In 2016, at the tender age of 35, Jared Kushner discovered America.Traveling with his father-in-law Donald Trump as he campaigned for president, Kushner had the eye-opening opportunity “to really see the country,” as he later recounted to CNN’s Van Jones.On this foray into the unexplored expanse between the coasts, Kushner was surprised by what he observed. “There were a lot of issues that I thought about being in New York… but when I’d go out to the country, I’d hear opinions that were differing from what a lot of the people in New York thought were the right prescriptions for them.”Don’t Worry, America, Jared Kushner Is Going to Save You From COVID-19Presumably, Kushner has become better acquainted since then with the experiences of Americans who dwell outside of his lifelong realm of mansions, penthouses, and boardrooms. We should all hope that is the case because Kushner now has enormous influence over the vital “prescriptions” that shape many facets of our lives, including a leading role in combating the coronavirus crisis. As Trump’s 2020 campaign manager Brad Parscale recently told Time, other than the President, “Nobody has more influence in the White House than Jared. Nobody has more influence outside the White House than Jared.”Unfortunately, for so many of Kushner’s tenants in his former occupation as a Manhattan-based real estate mogul, his awakening to the struggles of regular Americans came too late. In fact, as we show in Slumlord Millionaire, the episode we directed about Kushner for the Netflix documentary series Dirty Money, Kushner was not just oblivious to the struggles of his tenants—he was the perpetrator of them.In New York City, the Kushner playbook was to buy buildings with rent-stabilized tenants and then to harass them systematically with maddening construction until they moved out. Then Kushner Companies, the family real estate firm of which Kushner was CEO from 2008 until January 2017, flipped the buildings to market rate and sold them for a significant profit.In the vicinity of Baltimore, a city President Trump disparaged last September as a “rodent-infested mess”, the Kushner model was even more insidious. In Maryland, Kushner Companies owns and manages thousands of low- and middle-income rental units over more than a dozen housing complexes, which investigative reporter Alec MacGillis collectively dubbed “Kushnerville” in a 2017 exposé. Unlike in New York City, there wasn’t an economic incentive to push out Kushnerville’s tenants. Instead, Kushner Companies maximized profits by spending minimally on the units’ upkeep, while gouging the tenants with a slew of fees, many of them dubious, on top of their rent.It wasn’t just the residents of Kushnerville who were subject to these predatory practices; it was the former tenants of the complexes too. When Kushner Companies bought these buildings, they went into the files of the previous owners looking for money to collect. One of these former tenants was Kamiia Warren, a single mother of three, who was working as a home health aide while also attending school.Kushner Companies relentlessly pursued Warren for $3,014.08 for breaking her lease with the former owners. However, Warren didn’t owe the money. She had received permission to move out early, but years after vacating the property she no longer had the paperwork to prove it and didn’t know how to defend herself in a court system Kushner Companies expertly weaponized against her. Her Kafkaesque ordeal resulted in a legal judgment against her of nearly $5,000. To collect, three days before Christmas Kushner Companies began garnishing her paychecks. Then it zeroed out the $900 in her bank account, leaving her destitute.As if that weren’t heartless enough, Kushner Companies requested that the court approve a body attachment for Warren. A body attachment is a civil arrest warrant that enables the local sheriff to incarcerate debtors, essentially for the crime of being poor. Kushner Companies was not alone in employing this draconian tactic, but it employed it far more aggressively than any other real estate firm in the state.Fortunately, MacGillis’s article resulted in Warren getting pro bono representation, and once she had legal counsel in her corner Kushner Companies immediately caved and eliminated her debt. Why had Kushner Companies been so harsh in its dealings with vulnerable people like Kamiia? Kushner’s CFO told MacGillis the firm had a “fiduciary obligation” to its partners to maximize revenue. While this explanation may be morally bankrupt, it is perfectly in line with how most businesses operate, which is exactly the concern Americans should have in evaluating Kushner’s approach to policymaking.Concerns about conflicts of interest between Kushner’s opaque network of financial interests and the policies he is driving from the West Wing have abounded since the outset of the Trump administration. The coronavirus crisis has brought this dynamic into particularly sharp focus. They first flared up over Oscar, a health insurance company co-founded by Joshua Kushner, Jared’s brother. On March 13, the day Trump finally seemed to acknowledge the severity of the pandemic by declaring it a national emergency, Oscar, which was formerly jointly owned by Jared and Joshua, launched a web portal to provide a number of coronavirus-related services. Though there is no evidence that Oscar is profiting from the administration’s approach, the synchronicity of the timing, along with the fact that a graphic displayed at Trump’s Rose Garden press conference resembled one in Oscar’s media release announcing its portal, prompted questions about inappropriate coordination.Then, on Monday, Crain’s New York reported that the paralysis of commerce caused by the pandemic may force Kushner Companies’ Times Square retail space into default. The next day President Trump tamped down the medical community’s insistence on social distancing in favor of restarting the economy on an arbitrary, accelerated timeline. Kushner, who initially advised the president that the media was exaggerating the threat of the virus, is serving as a liaison between the administration and business leaders, a number of whom have agitated for a hasty return to the workplace. Trump has clearly been receptive to their lobbying at a time when his own family business, The Trump Organization, is struggling financially, with six of his seven top revenue-generating hospitality businesses shuttered. In crafting policy is Kushner calculating the benefit to himself and his family, or is he putting the health and welfare of the American people above all other considerations?Kamiia Warren certainly has her doubts. As she says in our film, “I’m very nervous that Jared Kushner is someone that is making decisions for our country. I firsthand know how he conducts business.”DiMauro and Pehme co-directed and produced Slumlord Millionaire, the episode about Jared Kushner in Netflix’s documentary series Dirty Money.Read more at The Daily Beast.Get our top stories in your inbox every day. Sign up now!Daily Beast Membership: Beast Inside goes deeper on the stories that matter to you. Learn more.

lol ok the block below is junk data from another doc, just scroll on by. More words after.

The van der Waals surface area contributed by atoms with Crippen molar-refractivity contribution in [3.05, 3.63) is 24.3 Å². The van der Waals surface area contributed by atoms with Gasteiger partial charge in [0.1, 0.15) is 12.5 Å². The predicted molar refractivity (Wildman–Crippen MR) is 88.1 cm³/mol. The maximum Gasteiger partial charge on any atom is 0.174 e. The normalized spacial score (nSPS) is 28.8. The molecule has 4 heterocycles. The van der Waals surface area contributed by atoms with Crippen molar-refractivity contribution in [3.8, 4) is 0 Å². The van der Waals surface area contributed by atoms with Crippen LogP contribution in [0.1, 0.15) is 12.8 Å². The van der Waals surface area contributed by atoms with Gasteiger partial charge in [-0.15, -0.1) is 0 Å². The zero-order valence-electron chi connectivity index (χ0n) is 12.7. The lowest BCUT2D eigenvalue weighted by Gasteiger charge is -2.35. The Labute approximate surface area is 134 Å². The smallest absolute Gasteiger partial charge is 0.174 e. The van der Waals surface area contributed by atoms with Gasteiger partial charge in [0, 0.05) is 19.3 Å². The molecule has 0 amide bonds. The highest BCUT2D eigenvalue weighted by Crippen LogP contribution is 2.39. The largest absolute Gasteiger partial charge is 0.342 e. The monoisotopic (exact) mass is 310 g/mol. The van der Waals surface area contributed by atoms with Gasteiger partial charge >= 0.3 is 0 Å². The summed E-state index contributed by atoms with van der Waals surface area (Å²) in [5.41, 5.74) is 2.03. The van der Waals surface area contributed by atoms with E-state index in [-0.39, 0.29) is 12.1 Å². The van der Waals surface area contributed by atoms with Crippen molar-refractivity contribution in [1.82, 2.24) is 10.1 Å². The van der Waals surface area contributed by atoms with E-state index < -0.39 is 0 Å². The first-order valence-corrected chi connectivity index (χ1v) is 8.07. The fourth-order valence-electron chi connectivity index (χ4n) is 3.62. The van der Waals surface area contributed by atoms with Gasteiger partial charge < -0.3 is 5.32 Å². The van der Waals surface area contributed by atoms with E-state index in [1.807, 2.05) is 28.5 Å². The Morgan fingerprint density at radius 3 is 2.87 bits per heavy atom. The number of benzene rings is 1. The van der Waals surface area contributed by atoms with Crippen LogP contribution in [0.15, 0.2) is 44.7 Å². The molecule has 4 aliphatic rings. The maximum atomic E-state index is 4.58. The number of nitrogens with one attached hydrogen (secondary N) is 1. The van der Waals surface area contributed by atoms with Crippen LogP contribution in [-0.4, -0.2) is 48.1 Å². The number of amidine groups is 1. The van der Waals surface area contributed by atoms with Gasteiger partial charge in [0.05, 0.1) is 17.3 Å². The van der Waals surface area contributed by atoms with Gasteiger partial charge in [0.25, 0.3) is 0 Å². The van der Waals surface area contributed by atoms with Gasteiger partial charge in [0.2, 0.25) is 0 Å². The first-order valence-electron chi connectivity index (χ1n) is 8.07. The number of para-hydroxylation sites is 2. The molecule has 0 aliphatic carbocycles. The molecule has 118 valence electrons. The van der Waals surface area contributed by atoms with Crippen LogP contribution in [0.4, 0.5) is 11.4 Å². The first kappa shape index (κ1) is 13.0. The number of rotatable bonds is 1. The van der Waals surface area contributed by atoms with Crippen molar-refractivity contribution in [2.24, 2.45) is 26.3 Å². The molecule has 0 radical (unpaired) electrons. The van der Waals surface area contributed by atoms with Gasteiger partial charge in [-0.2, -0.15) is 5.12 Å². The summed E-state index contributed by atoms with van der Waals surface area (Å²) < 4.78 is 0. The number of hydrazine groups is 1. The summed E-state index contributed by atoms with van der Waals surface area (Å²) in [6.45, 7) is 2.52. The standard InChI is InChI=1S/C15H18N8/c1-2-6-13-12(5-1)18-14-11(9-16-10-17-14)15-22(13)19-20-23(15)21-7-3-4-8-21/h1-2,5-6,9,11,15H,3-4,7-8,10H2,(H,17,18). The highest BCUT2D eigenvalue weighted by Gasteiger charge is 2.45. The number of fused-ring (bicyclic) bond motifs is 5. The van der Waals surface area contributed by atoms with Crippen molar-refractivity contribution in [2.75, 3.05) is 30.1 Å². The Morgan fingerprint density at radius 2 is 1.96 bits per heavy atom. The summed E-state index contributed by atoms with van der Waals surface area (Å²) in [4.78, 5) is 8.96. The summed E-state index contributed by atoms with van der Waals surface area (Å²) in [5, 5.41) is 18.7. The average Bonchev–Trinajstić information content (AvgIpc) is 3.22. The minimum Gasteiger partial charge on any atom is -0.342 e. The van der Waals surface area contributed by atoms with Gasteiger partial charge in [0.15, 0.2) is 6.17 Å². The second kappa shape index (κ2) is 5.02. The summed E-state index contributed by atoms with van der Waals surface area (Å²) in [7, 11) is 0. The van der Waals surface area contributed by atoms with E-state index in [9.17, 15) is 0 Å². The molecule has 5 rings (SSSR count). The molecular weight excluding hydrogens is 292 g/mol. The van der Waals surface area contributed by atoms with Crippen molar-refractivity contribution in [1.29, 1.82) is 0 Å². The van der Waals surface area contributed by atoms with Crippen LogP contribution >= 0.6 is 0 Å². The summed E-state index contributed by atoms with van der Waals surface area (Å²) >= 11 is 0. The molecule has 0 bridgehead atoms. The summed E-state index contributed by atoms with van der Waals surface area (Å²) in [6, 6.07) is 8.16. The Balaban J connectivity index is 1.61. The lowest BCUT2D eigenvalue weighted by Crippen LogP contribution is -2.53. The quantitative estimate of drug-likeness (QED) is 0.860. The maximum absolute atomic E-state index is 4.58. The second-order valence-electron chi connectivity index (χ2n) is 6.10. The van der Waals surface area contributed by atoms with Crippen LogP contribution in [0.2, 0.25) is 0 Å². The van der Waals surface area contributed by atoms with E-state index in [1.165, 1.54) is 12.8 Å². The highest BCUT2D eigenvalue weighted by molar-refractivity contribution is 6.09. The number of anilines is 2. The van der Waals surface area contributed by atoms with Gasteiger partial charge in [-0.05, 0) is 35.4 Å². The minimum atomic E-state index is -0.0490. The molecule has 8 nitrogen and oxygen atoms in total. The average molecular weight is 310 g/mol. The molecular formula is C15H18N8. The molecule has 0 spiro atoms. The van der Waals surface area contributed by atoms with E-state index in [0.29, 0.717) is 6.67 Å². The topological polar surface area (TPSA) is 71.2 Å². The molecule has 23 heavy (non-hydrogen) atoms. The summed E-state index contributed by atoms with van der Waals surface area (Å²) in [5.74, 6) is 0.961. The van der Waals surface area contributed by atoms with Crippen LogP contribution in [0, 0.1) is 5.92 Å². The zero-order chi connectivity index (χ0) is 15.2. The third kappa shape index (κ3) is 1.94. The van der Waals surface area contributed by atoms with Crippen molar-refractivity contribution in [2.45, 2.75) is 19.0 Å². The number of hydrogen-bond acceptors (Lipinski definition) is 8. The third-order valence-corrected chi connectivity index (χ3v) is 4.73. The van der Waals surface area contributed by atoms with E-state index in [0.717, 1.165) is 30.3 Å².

• Lifestyle